Functional Behavior Assessment Day 2

download Functional Behavior Assessment Day 2

of 46

  • date post

    13-Jan-2016
  • Category

    Documents

  • view

    25
  • download

    0

Embed Size (px)

description

Functional Behavior Assessment Day 2. Intermediate Unit 1 Presenter: Kristen N. Salamone. Session Objectives. Participants will: Analyze and Summarize results of FBA direct observation data and interview information - PowerPoint PPT Presentation

Transcript of Functional Behavior Assessment Day 2

  • Functional Behavior AssessmentDay 2Intermediate Unit 1Presenter: Kristen N. Salamone

  • Session ObjectivesParticipants will:Analyze and Summarize results of FBA direct observation data and interview informationIdentify the essential components of effective Positive Behavior Support Plans (PBSP)Develop a specific PBSP for the behavior of concernDevelop a plan implementation and monitoring the PBSP

  • AgendaData Based Decision MakingGraph/Analyze DataFBA SummaryBreakReport FindingsLunchPBSPBreakPlan to Implement and Monitor PBSP

  • Ground RulesTalk about behaviors, not judgmentsKeep confidential (identifying) information out of discussionsRespect your districts and your colleagues districtsRecognize that working with difficult behavior is hard and it is OK to ask for helpFocus on future successes, not past failuresUnderstand that behavior change requires systematic instruction and is gradual in improvement

  • FBA:Conducting the FBA:Step 1: Informant Interviewing

    Step 2: Direct Observation with Data Collection

    Step 3: Analysis of Information/Formulate Hypothesis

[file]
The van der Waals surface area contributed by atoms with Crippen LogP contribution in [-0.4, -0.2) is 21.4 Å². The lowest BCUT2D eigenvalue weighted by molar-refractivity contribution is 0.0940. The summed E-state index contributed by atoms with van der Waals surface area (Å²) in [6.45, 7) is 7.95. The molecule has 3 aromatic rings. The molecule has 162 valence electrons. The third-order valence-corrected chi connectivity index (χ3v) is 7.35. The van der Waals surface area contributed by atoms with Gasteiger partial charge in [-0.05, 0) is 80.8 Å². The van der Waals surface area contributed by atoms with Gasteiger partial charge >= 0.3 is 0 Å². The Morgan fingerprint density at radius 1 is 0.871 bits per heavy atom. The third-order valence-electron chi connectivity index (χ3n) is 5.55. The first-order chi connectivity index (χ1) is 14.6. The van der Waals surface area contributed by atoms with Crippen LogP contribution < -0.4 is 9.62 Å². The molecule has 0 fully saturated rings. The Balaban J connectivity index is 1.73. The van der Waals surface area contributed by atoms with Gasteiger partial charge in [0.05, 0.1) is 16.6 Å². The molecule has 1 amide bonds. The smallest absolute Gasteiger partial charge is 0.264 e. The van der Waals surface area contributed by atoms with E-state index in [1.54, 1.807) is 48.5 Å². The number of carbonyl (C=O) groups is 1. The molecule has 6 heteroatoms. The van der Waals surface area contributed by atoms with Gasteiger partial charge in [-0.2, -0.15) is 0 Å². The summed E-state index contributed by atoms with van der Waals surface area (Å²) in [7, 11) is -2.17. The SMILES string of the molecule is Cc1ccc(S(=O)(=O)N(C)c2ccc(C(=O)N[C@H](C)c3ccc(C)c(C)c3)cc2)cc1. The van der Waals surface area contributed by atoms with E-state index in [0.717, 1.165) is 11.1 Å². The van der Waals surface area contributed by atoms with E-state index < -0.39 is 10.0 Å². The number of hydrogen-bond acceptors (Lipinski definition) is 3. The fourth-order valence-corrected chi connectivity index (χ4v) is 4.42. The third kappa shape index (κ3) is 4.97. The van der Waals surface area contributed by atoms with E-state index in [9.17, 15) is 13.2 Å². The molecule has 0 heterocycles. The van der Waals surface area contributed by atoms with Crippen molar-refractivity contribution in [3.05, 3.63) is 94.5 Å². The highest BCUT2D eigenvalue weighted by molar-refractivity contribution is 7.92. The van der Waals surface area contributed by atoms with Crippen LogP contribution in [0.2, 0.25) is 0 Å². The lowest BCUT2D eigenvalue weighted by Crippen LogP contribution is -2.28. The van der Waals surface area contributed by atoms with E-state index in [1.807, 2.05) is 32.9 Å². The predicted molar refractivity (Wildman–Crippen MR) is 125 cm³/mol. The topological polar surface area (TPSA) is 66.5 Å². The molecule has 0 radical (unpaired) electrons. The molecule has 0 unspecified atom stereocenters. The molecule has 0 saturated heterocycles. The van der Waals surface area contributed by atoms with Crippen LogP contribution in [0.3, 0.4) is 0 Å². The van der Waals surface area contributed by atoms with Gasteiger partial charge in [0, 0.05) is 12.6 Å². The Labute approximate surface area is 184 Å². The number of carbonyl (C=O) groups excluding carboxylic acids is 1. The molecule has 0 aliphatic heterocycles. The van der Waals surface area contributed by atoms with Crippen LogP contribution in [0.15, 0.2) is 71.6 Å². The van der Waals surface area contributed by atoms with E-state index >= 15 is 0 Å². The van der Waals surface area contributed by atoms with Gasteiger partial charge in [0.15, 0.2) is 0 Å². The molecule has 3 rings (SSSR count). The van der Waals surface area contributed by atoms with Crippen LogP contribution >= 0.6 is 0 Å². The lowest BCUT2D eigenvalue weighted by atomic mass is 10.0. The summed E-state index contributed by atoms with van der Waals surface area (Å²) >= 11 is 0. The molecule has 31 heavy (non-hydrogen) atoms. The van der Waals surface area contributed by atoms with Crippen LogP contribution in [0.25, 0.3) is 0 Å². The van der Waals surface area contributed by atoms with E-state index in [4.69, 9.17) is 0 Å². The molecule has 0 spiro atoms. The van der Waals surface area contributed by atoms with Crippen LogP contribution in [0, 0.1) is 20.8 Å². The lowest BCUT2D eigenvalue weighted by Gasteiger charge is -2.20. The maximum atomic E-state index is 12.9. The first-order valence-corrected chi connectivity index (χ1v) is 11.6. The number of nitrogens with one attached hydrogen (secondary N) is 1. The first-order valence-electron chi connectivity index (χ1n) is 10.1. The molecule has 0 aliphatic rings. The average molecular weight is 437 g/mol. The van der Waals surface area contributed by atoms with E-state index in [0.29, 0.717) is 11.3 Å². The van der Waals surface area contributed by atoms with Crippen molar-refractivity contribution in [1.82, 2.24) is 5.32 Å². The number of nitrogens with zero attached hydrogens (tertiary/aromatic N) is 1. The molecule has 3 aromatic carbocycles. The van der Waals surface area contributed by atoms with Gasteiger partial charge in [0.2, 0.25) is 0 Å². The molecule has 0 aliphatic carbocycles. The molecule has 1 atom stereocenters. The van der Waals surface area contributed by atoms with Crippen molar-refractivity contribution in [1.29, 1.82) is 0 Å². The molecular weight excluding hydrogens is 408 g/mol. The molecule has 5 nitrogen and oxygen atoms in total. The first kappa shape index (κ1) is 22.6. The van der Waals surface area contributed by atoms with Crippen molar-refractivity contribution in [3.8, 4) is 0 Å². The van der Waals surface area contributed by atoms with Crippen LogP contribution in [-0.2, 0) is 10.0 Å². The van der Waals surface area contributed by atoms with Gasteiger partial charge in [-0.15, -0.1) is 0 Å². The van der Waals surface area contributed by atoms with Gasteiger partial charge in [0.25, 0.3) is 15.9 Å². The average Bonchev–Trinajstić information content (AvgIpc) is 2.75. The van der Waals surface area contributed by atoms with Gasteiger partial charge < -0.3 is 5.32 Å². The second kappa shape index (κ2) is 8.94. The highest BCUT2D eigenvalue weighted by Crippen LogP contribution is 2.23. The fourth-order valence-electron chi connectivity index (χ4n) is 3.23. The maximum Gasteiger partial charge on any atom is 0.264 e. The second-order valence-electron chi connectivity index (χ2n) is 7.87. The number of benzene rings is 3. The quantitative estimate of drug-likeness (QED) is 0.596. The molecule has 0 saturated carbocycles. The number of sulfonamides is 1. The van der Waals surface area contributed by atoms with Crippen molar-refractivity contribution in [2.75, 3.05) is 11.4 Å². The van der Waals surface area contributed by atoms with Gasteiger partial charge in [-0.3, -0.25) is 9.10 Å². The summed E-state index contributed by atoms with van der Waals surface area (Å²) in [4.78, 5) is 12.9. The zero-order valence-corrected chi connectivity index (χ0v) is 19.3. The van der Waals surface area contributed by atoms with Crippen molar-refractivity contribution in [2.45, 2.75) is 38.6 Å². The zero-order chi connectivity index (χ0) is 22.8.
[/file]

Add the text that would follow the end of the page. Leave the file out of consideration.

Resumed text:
• Overview of Team Process for FBA --> PBSPConducting the FBA:Step 1: Informant Interviewing

    Step 2: Direct Observation with Data Collection

    Step 3: Analysis of Information/Formulate Hypothesis

    Develop a Hypothesis or Summary StatementDesign a PBSP based on hypothesis or summary statementImplement the PBSPMonitor Progress and Evaluate Outcomes

  • Data Based Decision MakingWhat is it?How can the Team use it?How do you decide what to measure?Which measurement strategy should I use?How do I summarize the data to evaluate new strategies and interventions?

  • The Team ProcessWhy is it important?Who should be on the team?What are the critical features of an effective team?Why is it important to collect meeting minutes?

  • Critical Features of an Effective TeamVision StatementGround RulesTeam RolesAgendas and Meeting MinutesData-Based Decision Making

  • FBA Step 3: Analyze InformationData CollectedGraphic formSummarizedAnalyze DataDevelop hypothesis regarding function the behavior is serving

  • History of Interventions for Current Behavior of Concern

    Antecedent (prevention) Strategies:Consequence Strategies:

  • Part 3 StepsWrite up a summary of your findings using Microsoft WordExample 1 (single behavior)Example 2 (multiple behaviors)Create a chart or graph of your data (visual) and add it underneath your write upInsert summary and visuals underneath the direct observation summary

  • GraphingImportance?Types of GraphsLineBarPie ChartScatterplot

  • Important Elements of a Line GraphHorizontal Axis (x axis) & Vertical Axis (y axis)PointsCondition LinesCondition Labels